WELCOME TO REGGIE'S WEBPAGE

In the sunflowers Looking up

This Webpage is dedicated to our beloved baby Regina (Reggie). Her name was a self-fulfilling prophecy, for she truly is the Queen of the house. Her hatch date was August 4, 2000 and she came to live with us in December 2000. We hope she will stay with us, healthy and happy, for a long long time.

Reggie is a Lesser Jardine parrot, or technically and more exactly, a Poicephalus gulielmi fantiensis . The word Poicephalus comes from two Greek words meaning different head , since all the members of this genus have heads of a different color than the main body. Gulielmi is from the name of the discoverer of the specie, Sir William Jardine - Gulielmi means "of William" in Latin. And fantiensis is the name of the subspecies, one of three.

Reggie is a very curious, rambunctious, and inquisitive little parrot. She expects to be involved in everything we do. If not, she complains loudly - and she can be really obnoxious with those high-pitch shrills. Like most Jardines, Reggie is very strong-willed and full of what many J's parents call "Jattitude"; when she gets something into that sweet green-and-orange mind of hers, she has to do it. It is not a coincidence we nicknamed her "diavoletto", which in Italian (my mother tongue) means "little rascal". But she can also be the sweetest, most cuddly baby ever. She is very independent and interested in exploring the world. But there are times when all she wants is to be tickled, standing on my shoulder, leaning against my chest, or hiding under a towel on my shoulder. She even takes naps under there. I guess it feels warm and cozy! Sometimes, when we leave for trips, we board her at the vet or with a birdie-expert friend. When we come back, what a display! She jumps around happy to see us and for a day or two she becomes a real Velcro bird, always wanting to be with us, craving contact with our skin. She does not let go of our finger not even to get food or to play with a toy.

When we are home, Reggie stays out of her cage all the time. Her wings are clipped (just the flight feathers) for her safety. When we go to work, she stays in her cage playing with her toys, preening, taking a nap, looking at the birdies outside the window (we have several wild bird feeders outside her window), and listening to the radio (classical music). Her cage is roomy, full of toys which we rotate periodically to keep her intrigued. At first, she is afraid of new toys but we gradually introduce them to her and watch her play to make sure they are safe. She is an exceptional baby, and her curiosity and sense of adventure always prevails over her fears of new toys. Contrary to most parrots (who are often one-person pets), she is equally bonded to my husband and I. When I come home, I make a point to go first thing up to her cage to say hello to her. She is waiting for me, and regurgitates food to show me she is happy to see me. Reggie in flight

A parrot's diet is composed of 80% pellets and 20% fresh food. Reggie eats Harrison's pellets as recommended by her doctor. Her favorite "people" foods are peanuts, pasta, and baked sweet potatoes. Yum! She will drop a sweet potato for pasta and bread, but will drop everything else for a peanut! Nuts are given to her with parsimony because they are very high in fat. Reggie does not eat any seeds as a general rule, but occasionally we give her a few roasted pumpkin seeds as a special treat. She shares all our meals, and it is a riot to see her roaming around on the dinner table stealing morsels out of our plates. When you live to eat, every meal is an event.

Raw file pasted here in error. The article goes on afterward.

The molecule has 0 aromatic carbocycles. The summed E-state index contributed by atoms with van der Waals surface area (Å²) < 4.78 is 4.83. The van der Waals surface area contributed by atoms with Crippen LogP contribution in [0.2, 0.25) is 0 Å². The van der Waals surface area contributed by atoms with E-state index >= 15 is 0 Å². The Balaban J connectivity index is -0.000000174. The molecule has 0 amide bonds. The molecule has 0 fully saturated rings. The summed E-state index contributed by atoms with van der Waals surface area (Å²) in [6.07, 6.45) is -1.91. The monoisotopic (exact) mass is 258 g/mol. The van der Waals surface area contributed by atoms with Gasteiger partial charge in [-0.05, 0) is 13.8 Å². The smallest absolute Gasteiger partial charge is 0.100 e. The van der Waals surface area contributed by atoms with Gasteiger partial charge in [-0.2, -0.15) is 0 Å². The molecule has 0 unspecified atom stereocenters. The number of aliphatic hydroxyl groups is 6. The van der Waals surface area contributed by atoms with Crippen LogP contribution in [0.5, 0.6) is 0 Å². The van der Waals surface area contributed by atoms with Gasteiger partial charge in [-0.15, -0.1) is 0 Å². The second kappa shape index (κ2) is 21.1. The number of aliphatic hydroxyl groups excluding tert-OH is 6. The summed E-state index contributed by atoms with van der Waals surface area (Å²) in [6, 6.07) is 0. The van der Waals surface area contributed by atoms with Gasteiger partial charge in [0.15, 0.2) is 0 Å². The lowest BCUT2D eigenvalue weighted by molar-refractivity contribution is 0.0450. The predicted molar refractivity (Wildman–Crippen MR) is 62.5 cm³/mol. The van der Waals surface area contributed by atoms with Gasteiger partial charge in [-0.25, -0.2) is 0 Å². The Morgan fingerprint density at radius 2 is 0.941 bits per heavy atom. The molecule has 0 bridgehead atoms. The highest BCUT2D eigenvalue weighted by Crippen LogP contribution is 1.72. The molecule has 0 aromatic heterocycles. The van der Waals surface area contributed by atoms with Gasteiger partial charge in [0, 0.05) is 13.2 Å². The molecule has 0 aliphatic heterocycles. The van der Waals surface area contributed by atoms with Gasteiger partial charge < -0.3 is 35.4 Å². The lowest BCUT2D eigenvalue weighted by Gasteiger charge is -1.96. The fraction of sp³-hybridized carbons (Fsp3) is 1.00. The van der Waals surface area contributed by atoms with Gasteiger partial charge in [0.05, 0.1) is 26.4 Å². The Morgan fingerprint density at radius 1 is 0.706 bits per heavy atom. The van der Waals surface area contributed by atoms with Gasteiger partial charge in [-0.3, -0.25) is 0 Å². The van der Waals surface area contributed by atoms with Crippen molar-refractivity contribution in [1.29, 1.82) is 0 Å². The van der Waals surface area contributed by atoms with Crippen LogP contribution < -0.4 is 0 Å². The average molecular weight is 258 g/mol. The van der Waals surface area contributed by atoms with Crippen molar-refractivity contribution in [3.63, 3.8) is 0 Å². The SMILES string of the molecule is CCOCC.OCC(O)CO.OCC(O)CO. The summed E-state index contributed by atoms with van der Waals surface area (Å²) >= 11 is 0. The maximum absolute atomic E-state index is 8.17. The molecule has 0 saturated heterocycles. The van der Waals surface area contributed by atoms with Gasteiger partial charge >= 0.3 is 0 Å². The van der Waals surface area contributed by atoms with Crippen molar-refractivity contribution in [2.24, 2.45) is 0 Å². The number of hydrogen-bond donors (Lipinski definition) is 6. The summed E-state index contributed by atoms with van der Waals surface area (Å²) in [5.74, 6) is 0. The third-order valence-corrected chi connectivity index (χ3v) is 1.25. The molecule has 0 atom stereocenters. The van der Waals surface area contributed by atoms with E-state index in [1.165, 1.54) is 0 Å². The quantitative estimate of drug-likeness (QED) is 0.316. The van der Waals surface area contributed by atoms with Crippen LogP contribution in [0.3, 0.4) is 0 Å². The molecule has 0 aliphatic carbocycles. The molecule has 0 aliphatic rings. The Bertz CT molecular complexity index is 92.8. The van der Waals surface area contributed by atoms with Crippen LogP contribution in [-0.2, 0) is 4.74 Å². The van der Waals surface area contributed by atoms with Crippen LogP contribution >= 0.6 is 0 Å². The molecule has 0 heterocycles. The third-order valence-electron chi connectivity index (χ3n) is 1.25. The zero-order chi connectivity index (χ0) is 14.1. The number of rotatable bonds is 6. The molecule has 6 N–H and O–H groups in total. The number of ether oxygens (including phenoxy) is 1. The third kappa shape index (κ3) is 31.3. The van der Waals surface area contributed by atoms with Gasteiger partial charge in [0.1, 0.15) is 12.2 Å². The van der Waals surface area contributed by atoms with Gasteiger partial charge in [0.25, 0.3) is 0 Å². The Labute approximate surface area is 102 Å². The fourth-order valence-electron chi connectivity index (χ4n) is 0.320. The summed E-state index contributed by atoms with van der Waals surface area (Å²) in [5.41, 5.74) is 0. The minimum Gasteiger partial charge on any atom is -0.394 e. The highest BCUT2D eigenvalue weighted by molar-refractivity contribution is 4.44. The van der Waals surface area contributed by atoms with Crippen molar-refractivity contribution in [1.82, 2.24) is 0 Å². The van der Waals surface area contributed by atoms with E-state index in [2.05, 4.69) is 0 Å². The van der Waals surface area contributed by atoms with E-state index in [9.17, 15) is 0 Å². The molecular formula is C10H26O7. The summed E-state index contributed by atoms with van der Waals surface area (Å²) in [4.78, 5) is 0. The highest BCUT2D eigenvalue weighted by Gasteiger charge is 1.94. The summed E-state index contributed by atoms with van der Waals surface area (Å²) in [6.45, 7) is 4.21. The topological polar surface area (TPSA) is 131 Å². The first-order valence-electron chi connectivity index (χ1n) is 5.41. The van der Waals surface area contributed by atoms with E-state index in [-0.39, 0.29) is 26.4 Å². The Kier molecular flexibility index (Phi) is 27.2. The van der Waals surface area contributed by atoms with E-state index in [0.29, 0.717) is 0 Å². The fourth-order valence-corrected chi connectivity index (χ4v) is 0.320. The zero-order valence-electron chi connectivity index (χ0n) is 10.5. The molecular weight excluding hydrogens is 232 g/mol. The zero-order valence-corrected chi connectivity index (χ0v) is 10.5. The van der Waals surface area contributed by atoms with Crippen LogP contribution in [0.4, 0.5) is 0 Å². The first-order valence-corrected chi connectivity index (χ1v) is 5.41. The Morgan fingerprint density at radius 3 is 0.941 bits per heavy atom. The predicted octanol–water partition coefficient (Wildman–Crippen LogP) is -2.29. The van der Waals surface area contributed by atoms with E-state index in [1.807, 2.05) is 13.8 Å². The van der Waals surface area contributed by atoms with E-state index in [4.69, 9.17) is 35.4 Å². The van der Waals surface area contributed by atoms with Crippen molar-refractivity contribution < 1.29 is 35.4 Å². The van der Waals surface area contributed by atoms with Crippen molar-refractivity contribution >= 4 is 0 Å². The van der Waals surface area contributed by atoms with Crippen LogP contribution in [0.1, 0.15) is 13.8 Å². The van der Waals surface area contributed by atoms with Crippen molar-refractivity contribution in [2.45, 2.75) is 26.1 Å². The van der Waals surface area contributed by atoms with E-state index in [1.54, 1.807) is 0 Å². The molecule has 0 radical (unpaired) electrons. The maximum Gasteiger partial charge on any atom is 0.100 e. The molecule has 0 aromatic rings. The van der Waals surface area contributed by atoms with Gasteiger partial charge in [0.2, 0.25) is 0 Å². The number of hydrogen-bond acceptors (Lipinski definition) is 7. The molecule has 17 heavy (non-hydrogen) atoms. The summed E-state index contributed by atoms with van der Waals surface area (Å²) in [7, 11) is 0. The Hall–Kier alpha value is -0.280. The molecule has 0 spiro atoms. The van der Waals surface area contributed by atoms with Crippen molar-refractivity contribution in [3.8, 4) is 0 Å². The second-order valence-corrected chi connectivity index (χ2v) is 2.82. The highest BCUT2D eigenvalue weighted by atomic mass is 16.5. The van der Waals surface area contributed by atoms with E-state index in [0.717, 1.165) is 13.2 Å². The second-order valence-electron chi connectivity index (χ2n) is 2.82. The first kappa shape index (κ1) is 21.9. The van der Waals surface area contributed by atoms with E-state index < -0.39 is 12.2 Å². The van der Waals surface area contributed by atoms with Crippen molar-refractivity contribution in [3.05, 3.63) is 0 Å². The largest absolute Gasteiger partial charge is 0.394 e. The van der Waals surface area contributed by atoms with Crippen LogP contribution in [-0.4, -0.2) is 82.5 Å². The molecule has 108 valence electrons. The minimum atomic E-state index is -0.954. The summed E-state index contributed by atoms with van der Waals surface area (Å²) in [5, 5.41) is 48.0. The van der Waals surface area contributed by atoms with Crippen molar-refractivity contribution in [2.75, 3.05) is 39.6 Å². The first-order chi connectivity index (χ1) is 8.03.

Reggie sees a certified avian vet on a regular basis. We are lucky to live nearby an excellent one, Dr. Rose Ann Fiskett, a leading expert on parrots. Since birdies hide their illness (a flock instinct) until they are very, very sick, we have taken every possible precaution to prevent diseases and keep our baby healthy. We have installed air filters and purifiers in our house to avoid diseases (such as aspergillosis, to which Jardines are prone) through inhalation of dust-carried spores. We clean her room and the whole house scrubbing surfaces and bath-tubes with disinfectants as often as possible.

Reggie now has a little brother, Opie, a Cape parrot.

This is our baby photo album. We hope you will enjoy it as much as we do, and watch it grow as we post more pictures in the next several years.

NOTE: Parrots can make the most amazing companions, but only if you can provide for all their emotional and physical needs. We did A LOT of research before we decided to adopt Reggie. Learning about parrots before you get one is the only way to avoid being miserable - and being responsible for ruining the parrot's life. Read this for some thoughts.

Reggie at 4 months (first day at home)


What's THAT?! Her First Toy Marching Band

Reggie at 5 to 8 months


I love my swing! Little chicken Mmmm...Pasta!!

Pita bread is good too A bath in the salad ...and in the broccoli

I am going to get a job in a circus! On Daddy's shoulder Resting with Mommy

Reggie in flight

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  • Parrot Links:
  • Opie's page - Reggie's little brother
    The Jardine Webpage - With lots of Jattitude
    The African Parrot Society - Explore the amazing world of African Psittacines
    The Gabriel Foundation - A non profit rescue organization for abandoned parrots
    FosterParrots - Another rescue organization
    The Alex Foundation - Research shows parrots have the intelligence of a 3-year old child



                                                                           This page last updated:   November 13, 2001